(6:00PM EST – promoted by Nightprowlkitty)
Throughout the entire tenure of the George W. Bush Administration, they have been lying to us. Congressional Republicans who served any time since 2001 can no longer deny their role and complicity. The final bits are coming to light now that vindicate the cries of those of us who insisted that the invasion of Iraq was intended from day one of this Administration’s tenure — long before 9-11 happened.
It also bodes ill for Iran’s short-term prospects.
There’s a dKos diary that hit with this news early — by Framlingham. Go give Recommends & tips.
The implications — for the US, for the next President, for the current pResident, for members of the GOP who were in Congress anytime during the 2001-2008 timeframe. Now, we’re talking about intention to deceive and malice aforethought.
Now we’re assured of an Administration leaving behind a unholy, historic legacy of treason, war crimes, crimes against humanity, dereliction of duty, war profiteering, negligence, graft, corruption, voter suppression, obstruction of justice, and even major violations of the RICO act.
The source article is in The Independent — that’s the one that Framingham cites, and is the one that I came across (hat-tip to pmeldrum of DelphiForums). But it’s no surprise. We knew this was coming.
The best diaries about this are the ones by Occams Hatchet from December of 2006. He did several diaries on or tangential to the topic (see here), but the best two are ISG + PNAC = O-I-L and Georgie Bush gets his pony.
From ISG + PNAC = O-I-L there’s this:
In September 2000, PNAC came out with its seminal work, Rebuilding America’s Defenses, (PDF file) which contained, among much else, the following passages:
From an American perspective, the value of such bases would endure even should Saddam pass from the scene. Over the long term, Iran may well prove as large a threat to U.S. interests in the Gulf as Iraq has. And even should U.S.-Iranian relations improve, retaining forward-based forces in the region would still be an essential element in U.S. security strategy given the longstanding American interests in the region.
As a supplement to forces stationed abroad under long-term basing arrangements, the United States should seek to establish a network of deployment bases or forward operating bases to increase the reach of current and future forces. Not only will such an approach improve the ability to project force to outlying regions, it will help circumvent the political, practical and financial constraints on expanding the network of American bases overseas.
elements of U.S. Army Europe should be redeployed to Southeast Europe, while a permanent unit should be based in the Persian Gulf region [emphases added]
That study was signed by, among others, Paul Wolfowitz, I. Lewis “Scooter” Libby and William Kristol.
Read the whole piece.
Although this excerpt steals the meat from the nut, from Georgie Bush gets his pony, there’s this:
With all this manure, there must be pony in here somewhere. And, in fact, amidst this huge steaming pile — Little Georgie Bush has found his pony.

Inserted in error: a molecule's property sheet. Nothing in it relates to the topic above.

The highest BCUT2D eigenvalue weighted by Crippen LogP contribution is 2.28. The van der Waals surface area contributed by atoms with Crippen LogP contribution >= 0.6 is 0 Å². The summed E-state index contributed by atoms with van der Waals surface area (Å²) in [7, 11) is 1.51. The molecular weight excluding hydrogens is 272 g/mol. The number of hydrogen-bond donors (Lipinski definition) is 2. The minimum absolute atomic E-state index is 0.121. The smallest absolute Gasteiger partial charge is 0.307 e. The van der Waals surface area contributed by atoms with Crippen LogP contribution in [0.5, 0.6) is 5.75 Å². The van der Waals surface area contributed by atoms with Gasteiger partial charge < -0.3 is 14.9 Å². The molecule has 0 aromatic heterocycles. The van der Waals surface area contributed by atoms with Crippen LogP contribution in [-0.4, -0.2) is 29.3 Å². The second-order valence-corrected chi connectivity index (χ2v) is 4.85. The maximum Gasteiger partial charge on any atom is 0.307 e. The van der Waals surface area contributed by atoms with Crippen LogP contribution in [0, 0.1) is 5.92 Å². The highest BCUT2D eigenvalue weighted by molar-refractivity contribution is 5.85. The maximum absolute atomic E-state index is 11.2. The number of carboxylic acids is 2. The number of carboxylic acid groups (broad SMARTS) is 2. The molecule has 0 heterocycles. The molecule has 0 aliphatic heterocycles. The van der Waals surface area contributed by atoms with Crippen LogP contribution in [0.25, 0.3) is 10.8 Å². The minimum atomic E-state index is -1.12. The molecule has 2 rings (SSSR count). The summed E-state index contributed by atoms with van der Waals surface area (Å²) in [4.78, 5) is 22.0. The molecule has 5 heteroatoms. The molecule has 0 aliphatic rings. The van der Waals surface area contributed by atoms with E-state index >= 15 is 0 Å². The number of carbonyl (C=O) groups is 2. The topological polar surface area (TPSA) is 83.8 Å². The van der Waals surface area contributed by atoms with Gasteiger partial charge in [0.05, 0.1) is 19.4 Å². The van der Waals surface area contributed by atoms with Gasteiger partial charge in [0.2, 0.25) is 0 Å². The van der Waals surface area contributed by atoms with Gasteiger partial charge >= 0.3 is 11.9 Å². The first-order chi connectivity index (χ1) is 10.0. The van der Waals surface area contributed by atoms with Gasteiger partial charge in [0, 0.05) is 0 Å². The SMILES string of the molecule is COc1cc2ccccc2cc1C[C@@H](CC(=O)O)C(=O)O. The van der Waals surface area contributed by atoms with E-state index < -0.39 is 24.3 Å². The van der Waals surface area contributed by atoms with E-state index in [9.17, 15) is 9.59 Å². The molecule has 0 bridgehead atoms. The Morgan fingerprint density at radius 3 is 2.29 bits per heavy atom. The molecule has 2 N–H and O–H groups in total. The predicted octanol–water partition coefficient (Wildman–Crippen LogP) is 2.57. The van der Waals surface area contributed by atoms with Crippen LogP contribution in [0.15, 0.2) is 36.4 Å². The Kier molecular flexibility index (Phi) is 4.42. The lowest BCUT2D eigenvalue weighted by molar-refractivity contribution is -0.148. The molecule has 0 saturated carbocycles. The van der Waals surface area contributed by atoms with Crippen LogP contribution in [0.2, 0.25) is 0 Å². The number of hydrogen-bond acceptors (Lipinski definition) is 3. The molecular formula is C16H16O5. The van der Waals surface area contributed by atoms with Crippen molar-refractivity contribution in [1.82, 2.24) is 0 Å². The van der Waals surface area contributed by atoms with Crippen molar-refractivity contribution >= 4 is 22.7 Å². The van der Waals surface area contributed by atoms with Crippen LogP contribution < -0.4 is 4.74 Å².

From page 84, in the section titled, “The Oil Sector”:
The U.S. military should work with the Iraqi military and with private security forces to protect oil infrastructure and contractors.
– and further:
- The United States should encourage investment in Iraq’s oil sector by the international community and by international energy companies.
- The United States should assist Iraqi leaders to reorganize the national oil industry as a commercial enterprise, in order to enhance efficiency, transparency, and accountability.[snip]
- The United States should support the World Bank‘s efforts to ensure that best practices are used in contracting. This support involves providing Iraqi officials with contracting templates and training them in contracting, auditing, and reviewing audits.
Hmm — the same World Bank headed by arch-neocon Paul Wolfowitz, perhaps?
And, from page 61:
RECOMMENDATION 22: The President should state that the United States does not seek permanent military bases in Iraq. If the Iraqi government were to request a temporary base or bases, then the U.S. government could consider that request as it would in the case of any other government.
Not, “will not put” permanent bases; just, “does not seek” them. Oh, and if the Iraqi government should “request” them, why, then, we’ll think about accommodating that request.
RECOMMENDATION 23: The President should restate that the United States does not seek to control Iraq’s oil.
“The United States” does not seek to control Iraq’s oil — that’s right, the government of the United States does not seek to; rather, “international energy companies” seek to control Iraq’s oil.
Finally, from page xvi:
By the first quarter of 2008, subject to unexpected developments in the security situation on the ground, all combat brigades not necessary for force protection could be out of Iraq. At that time, U.S. combat forces in Iraq could be deployed only in units embedded with Iraqi forces, in rapid-reaction and special operations teams, and in training, equipping, advising, force protection, and search and rescue. Intelligence and support efforts would continue. . .
It is clear that the Iraqi government will need assistance from the United States for some time to come, especially in carrying out security responsibilities.
Go read — and save a copy of — the whole thing.
Take a few minutes to digest the implications and give kudos below to Occams Hatchet for his 2006 work, and to Framingham for catching this news quickly.
I’ll have more analysis later in the week and early next week.